Sonic Youth’s Kim Gordon describes rock and roll in the 1980’s


Girl In A Band

by Jackson Kinsey, Reporter

“What’s it like to be a girl in a band?”

Kim Gordon of Sonic Youth ironically asks this in the song “Sacred Trickster” from the 2009 album Eternal. Although inherently meant to be a statement against the misogyny present in the music industry, Gordon derived the title of her new memoir, Girl in a Band, from this line.

Following her divorce from fellow Sonic Youth member Thurston Moore, after 27 years of marriage and 30 years of being a bandmate, Gordon finally tells all about her life as a musician, artist, and mother. In this autobiography, released on February 24, 2015, Gordon recounts various experiences from her life, from attending school in Hong Kong, to travelling around the world in a famous rock band.

Gordon begins with an account of Sonic Youth’s last show as a band, before delving into her early life, growing up with a schizophrenic brother and being a part of New York’s 1980s contemporary art scene. With a timeline as intricate and engrossing as her music, Gordon captures readers with her honest depictions of life as a young musician, pioneering the way for 90’s grunge and alternative.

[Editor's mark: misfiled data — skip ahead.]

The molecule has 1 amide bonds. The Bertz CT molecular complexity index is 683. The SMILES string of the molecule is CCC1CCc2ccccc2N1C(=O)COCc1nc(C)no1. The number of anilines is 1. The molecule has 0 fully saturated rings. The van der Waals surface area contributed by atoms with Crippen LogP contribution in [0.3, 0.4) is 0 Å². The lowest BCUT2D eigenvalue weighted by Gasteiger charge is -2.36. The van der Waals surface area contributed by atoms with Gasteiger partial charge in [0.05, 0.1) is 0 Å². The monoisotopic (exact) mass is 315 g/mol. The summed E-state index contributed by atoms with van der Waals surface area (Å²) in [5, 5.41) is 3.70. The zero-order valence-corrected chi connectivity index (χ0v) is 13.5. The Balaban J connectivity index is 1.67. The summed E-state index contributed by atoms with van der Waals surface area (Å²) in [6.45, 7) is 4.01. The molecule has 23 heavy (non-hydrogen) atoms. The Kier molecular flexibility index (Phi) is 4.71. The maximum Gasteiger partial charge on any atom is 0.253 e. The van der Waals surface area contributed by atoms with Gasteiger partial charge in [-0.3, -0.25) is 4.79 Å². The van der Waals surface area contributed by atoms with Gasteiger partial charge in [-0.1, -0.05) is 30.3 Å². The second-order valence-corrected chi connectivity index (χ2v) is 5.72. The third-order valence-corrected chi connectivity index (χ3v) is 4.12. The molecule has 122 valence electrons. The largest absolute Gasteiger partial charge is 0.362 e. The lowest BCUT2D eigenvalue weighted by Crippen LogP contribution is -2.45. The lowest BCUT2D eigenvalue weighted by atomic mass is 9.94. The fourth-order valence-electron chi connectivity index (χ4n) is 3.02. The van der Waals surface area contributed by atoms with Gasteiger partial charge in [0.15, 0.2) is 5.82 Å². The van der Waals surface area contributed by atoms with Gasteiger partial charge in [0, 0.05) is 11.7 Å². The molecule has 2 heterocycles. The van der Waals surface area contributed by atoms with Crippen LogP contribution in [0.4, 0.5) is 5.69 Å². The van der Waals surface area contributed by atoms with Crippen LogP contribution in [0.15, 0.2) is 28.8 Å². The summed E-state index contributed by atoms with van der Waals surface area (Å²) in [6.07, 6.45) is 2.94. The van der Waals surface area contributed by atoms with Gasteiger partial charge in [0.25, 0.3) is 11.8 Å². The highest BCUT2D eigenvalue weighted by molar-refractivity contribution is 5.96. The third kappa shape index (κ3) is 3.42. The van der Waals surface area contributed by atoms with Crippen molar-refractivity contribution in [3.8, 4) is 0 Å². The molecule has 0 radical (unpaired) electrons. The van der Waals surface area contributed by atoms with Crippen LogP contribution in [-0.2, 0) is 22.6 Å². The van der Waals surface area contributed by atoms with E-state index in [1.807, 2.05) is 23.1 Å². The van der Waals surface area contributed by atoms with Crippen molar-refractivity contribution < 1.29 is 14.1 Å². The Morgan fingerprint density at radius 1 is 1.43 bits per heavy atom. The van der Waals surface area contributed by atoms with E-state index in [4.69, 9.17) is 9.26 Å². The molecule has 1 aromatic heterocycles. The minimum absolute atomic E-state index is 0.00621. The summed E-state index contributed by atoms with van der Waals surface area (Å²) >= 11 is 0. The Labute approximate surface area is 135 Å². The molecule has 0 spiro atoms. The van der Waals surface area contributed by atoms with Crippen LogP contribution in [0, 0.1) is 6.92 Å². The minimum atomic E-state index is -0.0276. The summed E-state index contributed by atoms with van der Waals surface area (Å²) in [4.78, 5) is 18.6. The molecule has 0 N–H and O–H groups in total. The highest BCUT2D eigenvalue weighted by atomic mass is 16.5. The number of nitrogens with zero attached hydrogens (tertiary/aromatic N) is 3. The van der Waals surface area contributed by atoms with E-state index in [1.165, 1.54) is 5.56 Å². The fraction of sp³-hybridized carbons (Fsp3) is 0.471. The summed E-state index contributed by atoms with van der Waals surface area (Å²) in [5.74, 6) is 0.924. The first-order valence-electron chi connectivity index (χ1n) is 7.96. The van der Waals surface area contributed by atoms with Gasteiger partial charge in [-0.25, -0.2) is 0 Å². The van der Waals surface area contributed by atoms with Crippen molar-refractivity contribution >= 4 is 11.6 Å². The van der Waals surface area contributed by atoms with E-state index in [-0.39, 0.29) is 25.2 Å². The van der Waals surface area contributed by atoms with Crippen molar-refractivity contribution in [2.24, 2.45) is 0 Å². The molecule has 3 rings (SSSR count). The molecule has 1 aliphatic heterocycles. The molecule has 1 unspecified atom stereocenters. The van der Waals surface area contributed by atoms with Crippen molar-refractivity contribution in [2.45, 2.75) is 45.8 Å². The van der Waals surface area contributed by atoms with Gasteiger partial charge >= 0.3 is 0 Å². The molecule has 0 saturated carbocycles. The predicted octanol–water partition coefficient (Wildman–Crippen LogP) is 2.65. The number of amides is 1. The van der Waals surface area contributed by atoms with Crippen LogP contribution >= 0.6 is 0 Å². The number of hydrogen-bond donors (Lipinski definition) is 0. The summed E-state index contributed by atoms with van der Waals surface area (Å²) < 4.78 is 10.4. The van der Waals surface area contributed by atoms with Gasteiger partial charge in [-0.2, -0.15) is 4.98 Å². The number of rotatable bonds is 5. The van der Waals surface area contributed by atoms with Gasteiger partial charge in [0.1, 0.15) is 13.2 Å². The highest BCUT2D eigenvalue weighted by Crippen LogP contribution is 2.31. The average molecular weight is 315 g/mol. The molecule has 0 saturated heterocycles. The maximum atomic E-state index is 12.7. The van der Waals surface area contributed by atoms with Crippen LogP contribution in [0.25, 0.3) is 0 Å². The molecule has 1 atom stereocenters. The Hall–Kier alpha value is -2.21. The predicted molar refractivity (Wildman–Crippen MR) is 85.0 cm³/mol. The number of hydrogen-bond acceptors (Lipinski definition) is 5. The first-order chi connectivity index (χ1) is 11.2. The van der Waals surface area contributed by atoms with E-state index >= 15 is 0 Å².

Gordon fills her story with narratives of humor and heartbreak, providing the reader with an outline of past relationships and friendships with various household names, like Dan Graham and Kurt Cobain.

Contrary to her description by peers as being shy and meek, Gordon boldly writes of her passion for art and music with insight and vehemence.

As Gordon says in her book, it is sometimes “easier not to talk about what I did for a living,” but she managed to do a spectacular job at it in Girl in a Band.

Sonic Youth became popular in the early 80s, playing shows and festivals all the way up to their hiatus in 2013. To date, there are over 30 Sonic Youth LPs, EPs, live recordings, and greatest hits albums. Although Sonic Youth was enjoyed in your parents’ generation, their music is for everyone. Some of the most accessible albums by Sonic Youth include the albums Washing Machine and Daydream Nation. A few recommendable songs include “Death Valley ‘69,” “Teen Age Riot,” and “Tunic (Song for Karen).”